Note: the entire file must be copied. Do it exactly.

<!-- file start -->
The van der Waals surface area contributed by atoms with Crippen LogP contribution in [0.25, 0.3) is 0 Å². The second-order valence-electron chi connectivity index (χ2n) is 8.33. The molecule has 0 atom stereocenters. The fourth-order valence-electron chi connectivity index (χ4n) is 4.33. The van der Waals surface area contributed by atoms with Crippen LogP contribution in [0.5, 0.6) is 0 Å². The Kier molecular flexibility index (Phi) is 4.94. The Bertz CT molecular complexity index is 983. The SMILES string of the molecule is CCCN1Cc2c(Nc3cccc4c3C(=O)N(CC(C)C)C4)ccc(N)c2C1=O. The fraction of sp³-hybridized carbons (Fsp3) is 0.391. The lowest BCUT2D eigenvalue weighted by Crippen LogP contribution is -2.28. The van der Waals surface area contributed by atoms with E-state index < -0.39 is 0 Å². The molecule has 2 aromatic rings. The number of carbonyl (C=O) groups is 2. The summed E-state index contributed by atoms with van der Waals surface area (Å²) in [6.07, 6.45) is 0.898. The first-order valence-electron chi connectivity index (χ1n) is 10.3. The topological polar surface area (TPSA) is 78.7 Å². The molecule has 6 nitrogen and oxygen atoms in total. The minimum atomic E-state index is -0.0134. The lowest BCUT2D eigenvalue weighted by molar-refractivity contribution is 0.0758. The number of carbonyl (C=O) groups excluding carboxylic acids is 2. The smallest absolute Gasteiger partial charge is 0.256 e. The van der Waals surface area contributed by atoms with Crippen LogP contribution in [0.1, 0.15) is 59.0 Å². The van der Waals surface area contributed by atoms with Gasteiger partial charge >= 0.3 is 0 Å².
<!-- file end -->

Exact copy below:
The van der Waals surface area contributed by atoms with Crippen LogP contribution in [0.25, 0.3) is 0 Å². The second-order valence-electron chi connectivity index (χ2n) is 8.33. The molecule has 0 atom stereocenters. The fourth-order valence-electron chi connectivity index (χ4n) is 4.33. The van der Waals surface area contributed by atoms with Crippen LogP contribution in [0.5, 0.6) is 0 Å². The Kier molecular flexibility index (Phi) is 4.94. The Bertz CT molecular complexity index is 983. The SMILES string of the molecule is CCCN1Cc2c(Nc3cccc4c3C(=O)N(CC(C)C)C4)ccc(N)c2C1=O. The fraction of sp³-hybridized carbons (Fsp3) is 0.391. The lowest BCUT2D eigenvalue weighted by Crippen LogP contribution is -2.28. The van der Waals surface area contributed by atoms with E-state index < -0.39 is 0 Å². The molecule has 2 aromatic rings. The number of carbonyl (C=O) groups is 2. The summed E-state index contributed by atoms with van der Waals surface area (Å²) in [6.07, 6.45) is 0.898. The first-order valence-electron chi connectivity index (χ1n) is 10.3. The topological polar surface area (TPSA) is 78.7 Å². The molecule has 6 nitrogen and oxygen atoms in total. The minimum atomic E-state index is -0.0134. The lowest BCUT2D eigenvalue weighted by molar-refractivity contribution is 0.0758. The number of carbonyl (C=O) groups excluding carboxylic acids is 2. The smallest absolute Gasteiger partial charge is 0.256 e. The van der Waals surface area contributed by atoms with Crippen LogP contribution in [0.1, 0.15) is 59.0 Å². The van der Waals surface area contributed by atoms with Gasteiger partial charge >= 0.3 is 0 Å².